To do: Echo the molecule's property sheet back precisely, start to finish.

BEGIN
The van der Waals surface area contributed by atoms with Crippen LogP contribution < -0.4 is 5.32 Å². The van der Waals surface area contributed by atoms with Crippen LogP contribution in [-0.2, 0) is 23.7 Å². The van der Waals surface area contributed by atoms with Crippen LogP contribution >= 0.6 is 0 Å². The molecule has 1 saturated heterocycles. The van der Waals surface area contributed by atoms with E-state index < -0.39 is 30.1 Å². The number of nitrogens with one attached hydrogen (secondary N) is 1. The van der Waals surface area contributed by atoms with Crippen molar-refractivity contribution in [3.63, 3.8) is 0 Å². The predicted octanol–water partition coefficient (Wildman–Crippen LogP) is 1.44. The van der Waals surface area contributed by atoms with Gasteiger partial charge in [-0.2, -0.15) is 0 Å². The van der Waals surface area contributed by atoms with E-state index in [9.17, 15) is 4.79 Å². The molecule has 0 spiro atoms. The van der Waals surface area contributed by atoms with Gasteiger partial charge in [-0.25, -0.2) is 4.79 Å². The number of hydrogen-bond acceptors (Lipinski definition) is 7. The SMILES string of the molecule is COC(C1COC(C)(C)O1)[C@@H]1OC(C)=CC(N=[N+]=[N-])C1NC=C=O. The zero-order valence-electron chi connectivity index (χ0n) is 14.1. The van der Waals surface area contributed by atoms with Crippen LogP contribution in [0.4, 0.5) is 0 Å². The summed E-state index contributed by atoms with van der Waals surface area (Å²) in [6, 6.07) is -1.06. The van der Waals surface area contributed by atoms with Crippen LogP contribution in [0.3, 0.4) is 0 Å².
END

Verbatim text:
The van der Waals surface area contributed by atoms with Crippen LogP contribution < -0.4 is 5.32 Å². The van der Waals surface area contributed by atoms with Crippen LogP contribution in [-0.2, 0) is 23.7 Å². The van der Waals surface area contributed by atoms with Crippen LogP contribution >= 0.6 is 0 Å². The molecule has 1 saturated heterocycles. The van der Waals surface area contributed by atoms with E-state index < -0.39 is 30.1 Å². The number of nitrogens with one attached hydrogen (secondary N) is 1. The van der Waals surface area contributed by atoms with Crippen molar-refractivity contribution in [3.63, 3.8) is 0 Å². The predicted octanol–water partition coefficient (Wildman–Crippen LogP) is 1.44. The van der Waals surface area contributed by atoms with Gasteiger partial charge in [-0.2, -0.15) is 0 Å². The van der Waals surface area contributed by atoms with E-state index in [9.17, 15) is 4.79 Å². The molecule has 0 spiro atoms. The van der Waals surface area contributed by atoms with Gasteiger partial charge in [-0.25, -0.2) is 4.79 Å². The number of hydrogen-bond acceptors (Lipinski definition) is 7. The SMILES string of the molecule is COC(C1COC(C)(C)O1)[C@@H]1OC(C)=CC(N=[N+]=[N-])C1NC=C=O. The zero-order valence-electron chi connectivity index (χ0n) is 14.1. The van der Waals surface area contributed by atoms with Crippen LogP contribution in [0.4, 0.5) is 0 Å². The summed E-state index contributed by atoms with van der Waals surface area (Å²) in [6, 6.07) is -1.06. The van der Waals surface area contributed by atoms with Crippen LogP contribution in [0.3, 0.4) is 0 Å².